The structure for the soundscapes was all intuitive. I split the recordings up into individual demo files and the made a separate line for each instrument - voice, piano, flute, recorder and percussion. I randomly placed each of these together and if the rhythms worked together it was by chance. A lot of the time the demos would be shorter and then I would repeat these short phrases which would form a rhythm with the software as opposed to practiced and recorded. I think that adding these layers in at random times makes the whole piece have a lot of depth and multiple rhythms to tune into. At first this was just an experiment to see how the sounds mixed but I actually really liked how these pieces of music enhanced the video. Because the scape is fairly unstructured, I discovered many tools and methods of giving the sound depth and variety.
THINGS TO INCLUDE:
- Quint up/down harmonies to vocals/piano and percussion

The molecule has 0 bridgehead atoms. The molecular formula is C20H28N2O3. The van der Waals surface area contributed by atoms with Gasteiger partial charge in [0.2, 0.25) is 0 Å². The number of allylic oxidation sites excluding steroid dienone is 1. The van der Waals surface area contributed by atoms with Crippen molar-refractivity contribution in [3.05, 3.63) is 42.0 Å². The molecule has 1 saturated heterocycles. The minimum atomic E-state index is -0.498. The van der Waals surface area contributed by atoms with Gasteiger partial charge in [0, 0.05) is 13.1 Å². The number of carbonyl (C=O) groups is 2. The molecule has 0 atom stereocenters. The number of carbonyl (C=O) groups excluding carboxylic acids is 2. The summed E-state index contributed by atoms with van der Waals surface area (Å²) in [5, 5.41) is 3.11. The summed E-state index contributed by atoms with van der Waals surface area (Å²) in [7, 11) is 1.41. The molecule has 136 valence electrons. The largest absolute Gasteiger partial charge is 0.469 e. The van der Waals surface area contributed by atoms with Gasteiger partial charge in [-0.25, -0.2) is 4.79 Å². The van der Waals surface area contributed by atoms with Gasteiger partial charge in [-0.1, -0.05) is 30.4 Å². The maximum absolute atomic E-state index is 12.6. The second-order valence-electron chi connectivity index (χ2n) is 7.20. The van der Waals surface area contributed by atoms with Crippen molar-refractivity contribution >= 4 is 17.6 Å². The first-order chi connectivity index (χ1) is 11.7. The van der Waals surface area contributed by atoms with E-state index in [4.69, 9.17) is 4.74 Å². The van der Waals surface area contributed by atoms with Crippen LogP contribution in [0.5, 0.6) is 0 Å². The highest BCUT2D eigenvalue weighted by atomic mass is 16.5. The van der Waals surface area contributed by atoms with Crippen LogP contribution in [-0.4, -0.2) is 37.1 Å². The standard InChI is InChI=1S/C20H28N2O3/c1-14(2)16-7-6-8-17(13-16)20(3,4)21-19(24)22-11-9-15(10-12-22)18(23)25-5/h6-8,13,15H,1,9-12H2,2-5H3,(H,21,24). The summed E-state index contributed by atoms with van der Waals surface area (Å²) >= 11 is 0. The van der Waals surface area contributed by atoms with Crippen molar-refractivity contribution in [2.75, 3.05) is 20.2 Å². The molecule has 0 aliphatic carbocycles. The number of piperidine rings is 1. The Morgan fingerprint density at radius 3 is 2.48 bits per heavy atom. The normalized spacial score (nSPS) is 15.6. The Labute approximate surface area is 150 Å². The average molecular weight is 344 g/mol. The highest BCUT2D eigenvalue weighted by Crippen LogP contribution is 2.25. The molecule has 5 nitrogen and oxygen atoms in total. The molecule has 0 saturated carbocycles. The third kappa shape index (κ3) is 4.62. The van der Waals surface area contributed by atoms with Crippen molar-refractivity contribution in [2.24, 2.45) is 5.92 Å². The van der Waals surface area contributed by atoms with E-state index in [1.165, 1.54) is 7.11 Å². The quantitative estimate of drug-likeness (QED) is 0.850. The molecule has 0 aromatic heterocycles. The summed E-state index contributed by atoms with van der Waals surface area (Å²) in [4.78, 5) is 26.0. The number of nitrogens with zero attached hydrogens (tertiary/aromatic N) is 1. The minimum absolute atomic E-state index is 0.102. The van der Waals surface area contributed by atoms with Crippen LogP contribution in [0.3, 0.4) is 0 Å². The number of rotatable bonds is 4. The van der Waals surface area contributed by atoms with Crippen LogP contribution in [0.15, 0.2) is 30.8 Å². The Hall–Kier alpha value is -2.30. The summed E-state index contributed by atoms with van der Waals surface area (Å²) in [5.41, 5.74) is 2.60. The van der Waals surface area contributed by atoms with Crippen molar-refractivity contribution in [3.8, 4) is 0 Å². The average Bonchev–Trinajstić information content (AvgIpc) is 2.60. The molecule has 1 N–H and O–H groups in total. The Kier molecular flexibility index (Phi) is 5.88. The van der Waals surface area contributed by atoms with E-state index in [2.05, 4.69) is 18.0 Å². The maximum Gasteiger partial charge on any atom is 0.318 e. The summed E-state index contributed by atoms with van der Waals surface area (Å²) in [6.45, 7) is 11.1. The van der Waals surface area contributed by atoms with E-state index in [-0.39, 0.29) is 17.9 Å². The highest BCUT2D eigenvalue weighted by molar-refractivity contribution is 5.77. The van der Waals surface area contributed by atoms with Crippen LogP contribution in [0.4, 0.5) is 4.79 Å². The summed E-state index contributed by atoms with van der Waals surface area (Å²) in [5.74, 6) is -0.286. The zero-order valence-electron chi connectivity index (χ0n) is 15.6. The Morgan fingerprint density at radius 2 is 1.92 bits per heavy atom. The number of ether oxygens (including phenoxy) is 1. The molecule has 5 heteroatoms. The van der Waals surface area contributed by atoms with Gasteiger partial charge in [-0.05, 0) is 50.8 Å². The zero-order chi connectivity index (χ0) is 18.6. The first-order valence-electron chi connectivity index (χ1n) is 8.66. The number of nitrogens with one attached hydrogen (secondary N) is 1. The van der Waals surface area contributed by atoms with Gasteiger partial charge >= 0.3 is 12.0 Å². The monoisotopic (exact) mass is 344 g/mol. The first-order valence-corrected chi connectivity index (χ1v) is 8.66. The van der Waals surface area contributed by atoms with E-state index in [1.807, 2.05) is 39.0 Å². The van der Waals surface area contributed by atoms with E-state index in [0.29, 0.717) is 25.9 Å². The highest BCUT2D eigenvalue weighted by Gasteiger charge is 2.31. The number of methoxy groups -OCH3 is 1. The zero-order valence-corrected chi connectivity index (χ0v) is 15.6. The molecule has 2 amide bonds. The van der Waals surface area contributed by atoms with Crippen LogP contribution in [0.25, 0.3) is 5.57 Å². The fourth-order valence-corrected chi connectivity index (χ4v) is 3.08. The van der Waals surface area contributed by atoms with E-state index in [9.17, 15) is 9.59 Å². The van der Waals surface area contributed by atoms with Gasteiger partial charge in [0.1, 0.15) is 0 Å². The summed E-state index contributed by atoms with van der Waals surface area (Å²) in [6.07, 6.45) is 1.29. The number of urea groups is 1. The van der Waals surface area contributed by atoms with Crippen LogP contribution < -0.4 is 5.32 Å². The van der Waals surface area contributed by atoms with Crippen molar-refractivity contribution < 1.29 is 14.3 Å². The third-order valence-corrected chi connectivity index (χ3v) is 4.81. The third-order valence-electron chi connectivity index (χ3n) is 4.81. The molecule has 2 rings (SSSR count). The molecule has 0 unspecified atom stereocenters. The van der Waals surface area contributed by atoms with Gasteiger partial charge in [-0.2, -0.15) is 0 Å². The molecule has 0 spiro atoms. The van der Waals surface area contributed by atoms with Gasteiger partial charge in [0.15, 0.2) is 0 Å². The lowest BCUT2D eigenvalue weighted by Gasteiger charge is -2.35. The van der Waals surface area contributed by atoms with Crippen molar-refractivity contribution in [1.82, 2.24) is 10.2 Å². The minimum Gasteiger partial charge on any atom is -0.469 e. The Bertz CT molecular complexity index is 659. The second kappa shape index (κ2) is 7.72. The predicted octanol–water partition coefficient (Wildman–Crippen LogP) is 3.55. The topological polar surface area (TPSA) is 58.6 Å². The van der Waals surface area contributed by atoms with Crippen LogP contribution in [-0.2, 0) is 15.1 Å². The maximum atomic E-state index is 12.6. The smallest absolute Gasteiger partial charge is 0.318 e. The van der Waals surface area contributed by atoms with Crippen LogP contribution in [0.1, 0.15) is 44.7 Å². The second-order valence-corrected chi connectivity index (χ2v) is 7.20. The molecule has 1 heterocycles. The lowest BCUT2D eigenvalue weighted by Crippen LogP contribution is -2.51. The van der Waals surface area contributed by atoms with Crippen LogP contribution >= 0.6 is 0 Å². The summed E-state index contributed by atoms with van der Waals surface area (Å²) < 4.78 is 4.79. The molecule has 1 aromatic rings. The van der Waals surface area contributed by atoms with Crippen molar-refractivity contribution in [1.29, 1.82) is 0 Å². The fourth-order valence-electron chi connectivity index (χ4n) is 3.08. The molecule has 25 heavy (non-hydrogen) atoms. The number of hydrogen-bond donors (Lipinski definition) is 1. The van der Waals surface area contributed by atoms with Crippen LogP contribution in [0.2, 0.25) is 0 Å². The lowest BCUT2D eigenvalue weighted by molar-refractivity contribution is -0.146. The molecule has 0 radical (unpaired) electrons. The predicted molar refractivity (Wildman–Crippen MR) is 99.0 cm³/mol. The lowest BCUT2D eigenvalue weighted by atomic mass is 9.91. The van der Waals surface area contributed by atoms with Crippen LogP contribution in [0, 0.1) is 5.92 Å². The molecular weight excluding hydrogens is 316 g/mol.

- Repetition of demos to form a rhythm
- Cross-over of 2 different percussions
- Reverb and convolution reverb on voice
- Speed up/slow down duration
- Audio gain
- Exponential fading and constant power transitions
When I first started to mix soundscapes, the whole thing changed very quickly from phrase to phrase - complying with my theme of impermanence and an unfixed state of flow. This worked well however although I don't want the piece to necessarily comply to the structure of classical music, I have found through experimenting that there has to be more of a pattern in the rhythms or a dominant instrument that people can follow consistently so that when it progresses into another phrase, it is a more clear shift to the listeners, having more impact on them than if it changed constantly.